3. Define reverberation time of an auditorium.

The persistence of audible sound, even after the source has stopped to emit the sound is called reverberation. The time during which the sound persists in the hall is called reverberation time.

4. Define absorption coefficient of a material.

The absorption coefficient of a material is defined as the ratio of the sound energy absorbed by the surface to that of the total sound energy incident on the surface.

Sound energy absorbed by the surface Absorption coefficient (a) =

---Total Sound energy incident on the surface

The absorption coefficient can also be defined as the rate of sound energy absorbed by a certain area of the surface to that of an open window of same area.

5. Write a note on noise pollution.

Noise pollution is one of the major factor which occurs in our day to day life. The noises

produced in a particular area creates harmful effects to the human beings. It produces mental fatigue and irritation. It diverts our concentration on work hence reduces the efficiency of the work. It Sometimes affects the nervous system and lowers the restorative quality of sleep. Some strong noises lead to damage the ear drum and makes the worker hearing impaired. Hence noise pollution should be reduced.

6. What is loudness? Give the relation between loudness and intensity of sound (or) State Weber-Fechner Law.

Loudness of sound is defined as the degree of sensation produced on the ear. This cannot be measured directly. So that it is measured in terms of intensity. Loudness is proportional to the logarithmic value of intensity.

L α log I L = K log I

This is also known as Weber – Fechner’s Law.

7. Define sound intensity level and write its unit.

Intensity level (IL) is equal to the difference in loudness, which is given by IL= L1-L0 = K log10 I1 – K log10Io.

Whereas L1 is the loudness of any sound of intensity IL and L0 is the loudness corresponding to the standard reference intensity I0.

I1

IL = K log 10 I0 . Unit for intensity level is Bel.

8. Mention any four sound absorbing materials.

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9. How are sound waves classified?

Sound waves are classified in to three categories on the basis of frequency.

1. Infrasonics (below 20 Hz)

2. Audible sound (between 20Hz to 20,000 Hz) 3. Ultrasound (above 20,000Hz)

Audible sound is further classified as

1. Musical sound which produces pleasing effect on the ear. 2. Noises which produces unpleasant effect on the ear.

10. We hear sound from a vibrating blade. If that sound is to be made louder, What should be done?

The sound from a vibrating blade can be made louder by the following ways.

(i) The size of the blade can be increased.

(ii) A resonant body should be kept near the vibrating blade.

(iii) By removing the sound absorbing material nearby the blade.

11. What is meant by quality of sound?

The quality of sound is that characteristic which enables us to distinguish between two notes of the same pitch and loudness produced by two different voices.

The loudness and pitch tell us whether it is a voice from a man or a woman. The quality will help us to recognize the particular person who is producing the sound without seeing him.

12. Give the relation between loudness and intensity.

S.No Loudness Intensity

1. It is the degree of sensation produced in the ear.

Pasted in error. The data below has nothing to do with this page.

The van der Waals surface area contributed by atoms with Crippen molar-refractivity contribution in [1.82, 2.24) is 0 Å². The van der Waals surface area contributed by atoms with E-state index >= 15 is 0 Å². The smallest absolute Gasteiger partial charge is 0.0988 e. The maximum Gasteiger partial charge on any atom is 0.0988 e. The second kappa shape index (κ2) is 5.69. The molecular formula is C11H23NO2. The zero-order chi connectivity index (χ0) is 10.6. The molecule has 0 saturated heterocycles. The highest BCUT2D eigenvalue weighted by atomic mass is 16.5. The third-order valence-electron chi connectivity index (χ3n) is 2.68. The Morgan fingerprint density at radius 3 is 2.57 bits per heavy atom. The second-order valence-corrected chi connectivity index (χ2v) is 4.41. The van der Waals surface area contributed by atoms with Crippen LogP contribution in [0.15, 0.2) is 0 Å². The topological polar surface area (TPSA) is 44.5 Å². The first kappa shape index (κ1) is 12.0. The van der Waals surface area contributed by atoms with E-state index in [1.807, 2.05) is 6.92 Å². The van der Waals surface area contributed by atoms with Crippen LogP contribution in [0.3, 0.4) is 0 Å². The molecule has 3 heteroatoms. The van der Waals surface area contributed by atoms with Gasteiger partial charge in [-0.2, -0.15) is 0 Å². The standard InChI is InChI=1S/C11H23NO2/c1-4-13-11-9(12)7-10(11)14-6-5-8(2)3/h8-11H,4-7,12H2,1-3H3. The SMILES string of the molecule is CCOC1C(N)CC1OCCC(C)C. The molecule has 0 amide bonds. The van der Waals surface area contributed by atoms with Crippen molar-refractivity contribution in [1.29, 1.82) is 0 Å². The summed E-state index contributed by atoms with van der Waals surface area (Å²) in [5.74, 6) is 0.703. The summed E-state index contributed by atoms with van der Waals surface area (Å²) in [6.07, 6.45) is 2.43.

It is the energy of sound wave crossing per unit time through an unit area at right angles to the direction of propagation.

2. It is physiological quantity. It is purely a physical quantity.

3. It is difficult to measure. It can be easily and accurately measured.

13. What are units of loudness? Define them.

There are two units of loudness viz. Decibel, phon and Sone.

Decibel: It is the smallest unit compared to bel. It is the standard unit used to measure the loudness. One decibel is equal to one tenth of bel.

Phon : The measure of loudness in phon of any sound is equal to the loudness in decibels of an equally loud pure tone of frequency 1000 Hz.

Sone: The measure of loudness in sone of any sound is equal to the loudness of that particular sound, having a loudness of 40 phons.

14. State sabine’s law.

It states that the reverberation time is the time taken by the sound to fall from one millionth of its original intensity, after the source of sound is stopped.

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If V is the volume of the hall, a is the average absorption coefficient and S is the total surface area, the reverberation time can be related as

T =

---15. What is meant by optimum reverberation time? Give its value for concert halls and theatres.

Optimum reverberation time is the persistant time of sound in hall, without causing echos (or) inaudibility.

(i) For concert halls it should be 0.5 seconds.

(ii) For small theatres it should be between 1.1 to 1.5 seconds and for large theatres it should be

between 1.5 to 3 seconds.

16. Give the importance of sabine’s law for a good auditorium.

(i) The sabine’s law can be used to calculated the reverberations time of an auditorium.

(ii) It is also used to find the absorption coefficient of any unknown material.

(iii) The reverberation time should not be too short and also should not be too long. If the

reverberation time is too short, the sound may not be sufficiently loud in all portions of the hall. If it is too long, echoes will be produced, so the reverberation time should be maintained with an optimum value for a good auditorium.

17. What is meant by echelon effect?

If there is a regular repeatation of echoes of the original sound received by the observer due to the presence of flight of stairs or set of railings, then the effect is called echelon effect.

18. What is meant by resonance effect in acoustics?